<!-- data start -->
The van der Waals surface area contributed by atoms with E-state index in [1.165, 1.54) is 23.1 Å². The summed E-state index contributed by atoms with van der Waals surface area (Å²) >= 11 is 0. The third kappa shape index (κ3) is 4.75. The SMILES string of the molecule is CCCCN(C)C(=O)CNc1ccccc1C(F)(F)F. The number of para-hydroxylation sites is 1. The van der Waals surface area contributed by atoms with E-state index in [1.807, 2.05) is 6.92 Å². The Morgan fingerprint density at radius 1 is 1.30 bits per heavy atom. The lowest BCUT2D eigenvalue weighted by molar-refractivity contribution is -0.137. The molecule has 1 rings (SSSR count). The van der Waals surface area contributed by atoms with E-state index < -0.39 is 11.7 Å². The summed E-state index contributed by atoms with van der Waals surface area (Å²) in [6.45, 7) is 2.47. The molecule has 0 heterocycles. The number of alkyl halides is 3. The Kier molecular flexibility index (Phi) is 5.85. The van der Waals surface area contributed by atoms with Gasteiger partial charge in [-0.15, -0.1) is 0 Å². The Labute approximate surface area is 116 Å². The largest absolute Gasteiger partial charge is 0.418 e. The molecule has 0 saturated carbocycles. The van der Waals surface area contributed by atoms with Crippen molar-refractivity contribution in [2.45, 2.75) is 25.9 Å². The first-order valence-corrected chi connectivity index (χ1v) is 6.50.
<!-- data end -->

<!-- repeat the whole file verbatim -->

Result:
The van der Waals surface area contributed by atoms with E-state index in [1.165, 1.54) is 23.1 Å². The summed E-state index contributed by atoms with van der Waals surface area (Å²) >= 11 is 0. The third kappa shape index (κ3) is 4.75. The SMILES string of the molecule is CCCCN(C)C(=O)CNc1ccccc1C(F)(F)F. The number of para-hydroxylation sites is 1. The van der Waals surface area contributed by atoms with E-state index in [1.807, 2.05) is 6.92 Å². The Morgan fingerprint density at radius 1 is 1.30 bits per heavy atom. The lowest BCUT2D eigenvalue weighted by molar-refractivity contribution is -0.137. The molecule has 1 rings (SSSR count). The van der Waals surface area contributed by atoms with E-state index < -0.39 is 11.7 Å². The summed E-state index contributed by atoms with van der Waals surface area (Å²) in [6.45, 7) is 2.47. The molecule has 0 heterocycles. The number of alkyl halides is 3. The Kier molecular flexibility index (Phi) is 5.85. The van der Waals surface area contributed by atoms with Gasteiger partial charge in [-0.15, -0.1) is 0 Å². The Labute approximate surface area is 116 Å². The largest absolute Gasteiger partial charge is 0.418 e. The molecule has 0 saturated carbocycles. The van der Waals surface area contributed by atoms with Crippen molar-refractivity contribution in [2.45, 2.75) is 25.9 Å². The first-order valence-corrected chi connectivity index (χ1v) is 6.50.